Pretty, isn’t it? Tamarix ramosissima, also known as tamarisk or saltcedar, is blooming with extra vigor here and there around the city. When not in bloom, it looks unassuming, and sparsely feathered – as if a shrub had disguised itself as asparagus fern.
Don’t be fooled. I used to wonder why it wasn’t more widely planted. Now I know that tamarisk is one of the Nature Conservancy’s Dirty Dozen most invasive ornamental plants – and one of the World Conservation Union’s 100 worst alien invaders.
Already a big problem south of the border, the threat hasn’t yet reached Ontario, from what I can see. However, western provinces such as Manitoba (see link above) and Alberta are issuing warnings. Most at risk are areas with ample water, such as riverbanks, as the tamarisk has a wicked thirst – up to 750 litres (200 gallons) per day. That’s per day.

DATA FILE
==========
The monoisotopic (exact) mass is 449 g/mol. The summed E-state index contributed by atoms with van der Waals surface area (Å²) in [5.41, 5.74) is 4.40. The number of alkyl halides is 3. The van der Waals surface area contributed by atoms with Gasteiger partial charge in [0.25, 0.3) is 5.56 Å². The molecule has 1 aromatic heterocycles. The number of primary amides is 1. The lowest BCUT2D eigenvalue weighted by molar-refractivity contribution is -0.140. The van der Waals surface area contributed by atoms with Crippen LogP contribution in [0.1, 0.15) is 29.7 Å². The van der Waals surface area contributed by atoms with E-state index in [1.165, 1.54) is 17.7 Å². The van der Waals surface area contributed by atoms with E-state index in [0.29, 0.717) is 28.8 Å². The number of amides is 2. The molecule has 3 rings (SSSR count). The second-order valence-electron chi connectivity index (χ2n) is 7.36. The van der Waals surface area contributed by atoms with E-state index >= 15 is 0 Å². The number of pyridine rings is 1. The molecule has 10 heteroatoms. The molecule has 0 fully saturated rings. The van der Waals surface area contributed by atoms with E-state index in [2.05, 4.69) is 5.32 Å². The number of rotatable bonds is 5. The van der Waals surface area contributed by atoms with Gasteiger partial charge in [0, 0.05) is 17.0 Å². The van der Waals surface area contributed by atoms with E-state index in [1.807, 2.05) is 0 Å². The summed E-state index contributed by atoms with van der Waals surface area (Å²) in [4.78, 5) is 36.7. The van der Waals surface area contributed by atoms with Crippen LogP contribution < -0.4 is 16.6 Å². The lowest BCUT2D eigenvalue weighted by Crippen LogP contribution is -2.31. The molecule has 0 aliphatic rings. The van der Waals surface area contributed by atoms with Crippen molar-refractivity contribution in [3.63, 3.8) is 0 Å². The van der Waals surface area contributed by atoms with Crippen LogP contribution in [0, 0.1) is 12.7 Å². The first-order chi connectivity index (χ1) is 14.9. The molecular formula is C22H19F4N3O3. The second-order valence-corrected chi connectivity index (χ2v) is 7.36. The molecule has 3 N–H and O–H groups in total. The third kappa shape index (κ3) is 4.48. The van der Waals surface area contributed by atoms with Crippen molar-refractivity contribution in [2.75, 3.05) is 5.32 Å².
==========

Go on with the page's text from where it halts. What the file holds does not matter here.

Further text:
The tamarisk shrub or tree produces salt secretions that make growing conditions inhospitable to other plants. In that way, it muscles out native riparian species.
A quick Google search shows that Tamarix is still available for purchase in local nurseries. As pretty as these frothy flowers are, I’d think twice before buying.